According to the indictment, Wei was approached by a PRC intelligence officer in February 2022 when he was in the process of getting his U.S. citizenship. During the course of the conspiracy, he allegedly sold information about the U.S.S. Essex and other Navy ships, especially photos, videos and documents concerning U.S. Navy ships and their systems to a PRC handler. His handler allegedly congratulated him once he obtained citizenship.

Wei is alleged to have provided the handler with technical and mechanical manuals for the Essex and similar ships.

If convicted, Wei could be sentenced to life in federal prison.

He graduated from Delavan-Darien High School in Delavan, Wisconsin, in 2019, receiving a student achiever award during his senior year, according to an online yearbook photo found by local news. No one answered calls to the school.

Zhao worked at Naval Base Ventura County in Port Hueneme, California, and held a U.S. security clearance. The base is home to the Pacific Seabees, the West Coast E-2/D Hawkeyes, the Naval Air Warfare Center Weapons Division and other divisions, according to its website.

According to a 13-page grand jury indictment  filed in U.S. District Court in the Central District of California, Zhao allegedly transmitted to a PRC officer sensitive, nonpublic U.S. military information, photographs and videos, including operational plans for a large-scale U.S. military exercise in the Indo-Pacific Region and electrical diagrams and blueprints for a radar system stationed on a U.S. military base in Okinawa, Japan. In exchange, he allegedly received $14,866 from his handler from August 2021 through at least May 2023.

According to Zhao’s LinkedIn profile, his mother tongue is Chinese, and his work experience in the U.S. began in January 2016 as a travel agent. He joined the U.S. Navy in April 2017 and started school at American Military University in 2020. He later became an instructor in the U.S. Naval Architecture Division in 2023. VOA reached out to the American Military University but did not receive a reply by the time of publication.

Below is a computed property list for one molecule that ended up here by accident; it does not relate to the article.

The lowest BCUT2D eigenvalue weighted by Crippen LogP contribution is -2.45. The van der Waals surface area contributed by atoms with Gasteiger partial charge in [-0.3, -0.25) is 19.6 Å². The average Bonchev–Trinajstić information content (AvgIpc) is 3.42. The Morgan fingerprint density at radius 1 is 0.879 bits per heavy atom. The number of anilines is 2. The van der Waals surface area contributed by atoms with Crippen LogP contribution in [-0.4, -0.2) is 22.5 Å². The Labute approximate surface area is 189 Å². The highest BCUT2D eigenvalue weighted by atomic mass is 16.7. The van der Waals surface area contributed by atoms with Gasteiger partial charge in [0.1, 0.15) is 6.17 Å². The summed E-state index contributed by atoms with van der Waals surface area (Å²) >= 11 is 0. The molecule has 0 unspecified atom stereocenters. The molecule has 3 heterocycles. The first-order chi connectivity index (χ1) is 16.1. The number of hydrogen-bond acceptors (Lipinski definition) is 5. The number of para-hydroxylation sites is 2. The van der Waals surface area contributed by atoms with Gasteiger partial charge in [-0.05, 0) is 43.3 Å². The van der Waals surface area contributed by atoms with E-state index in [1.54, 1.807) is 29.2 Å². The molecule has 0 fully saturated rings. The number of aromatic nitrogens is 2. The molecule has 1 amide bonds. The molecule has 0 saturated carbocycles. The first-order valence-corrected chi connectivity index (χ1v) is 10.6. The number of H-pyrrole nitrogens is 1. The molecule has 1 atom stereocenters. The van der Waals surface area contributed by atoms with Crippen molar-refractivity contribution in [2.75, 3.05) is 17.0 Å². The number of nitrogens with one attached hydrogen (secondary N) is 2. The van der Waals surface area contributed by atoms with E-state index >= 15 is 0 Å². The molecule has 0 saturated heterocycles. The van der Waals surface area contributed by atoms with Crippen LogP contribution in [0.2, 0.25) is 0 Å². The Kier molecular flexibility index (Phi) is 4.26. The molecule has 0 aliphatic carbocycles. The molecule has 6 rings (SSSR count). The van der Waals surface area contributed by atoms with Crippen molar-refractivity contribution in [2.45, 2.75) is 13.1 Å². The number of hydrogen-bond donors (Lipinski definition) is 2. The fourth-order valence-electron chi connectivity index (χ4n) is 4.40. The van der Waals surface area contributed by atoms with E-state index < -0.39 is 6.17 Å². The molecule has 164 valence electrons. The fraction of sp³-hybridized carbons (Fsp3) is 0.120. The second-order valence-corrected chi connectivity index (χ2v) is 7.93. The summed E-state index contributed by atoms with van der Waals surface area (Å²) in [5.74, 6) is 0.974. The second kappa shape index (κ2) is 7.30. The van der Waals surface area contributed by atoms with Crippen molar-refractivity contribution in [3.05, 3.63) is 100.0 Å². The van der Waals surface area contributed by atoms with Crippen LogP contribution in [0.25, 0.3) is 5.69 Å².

Zhao’s family lives in in Monterey Park, California. The property is divided with a front house and a rear house. A “BEWARE OF DOG” sign hung on the fence when a VOA Mandarin reporter visited on Aug. 3, and trees covered the surrounding walls.

When the VOA reporter arrived at the door, a woman came outside and told the reporter not to take photos.

“I won’t answer any of your questions. Please leave immediately,” she said.  

Several neighbors told VOA Mandarin they rarely saw the family coming and going.

Rocky Zhang, a Monterey Park resident, told VOA that the allegations show how China spies on U.S. military intelligence.

“America is a free country, people from all over the world can come here, and some people will abuse the freedom to steal intelligence,” he said. “I came from mainland China, and now I am a citizen of the United States. This is my country.”

Zhang added he didn’t want the U.S. to face political or military threats from China.

He also said incidents like the spying allegations against Zhao and Wei significantly affect people of Chinese descent in the U.S. Over time, other people would think that all Chinese are like the two alleged spies, he said, so they treat Chinese and even other Asians differently from any other American.

“In fact, most Chinese are good people with a clear mind and would not do such a thing,” he said.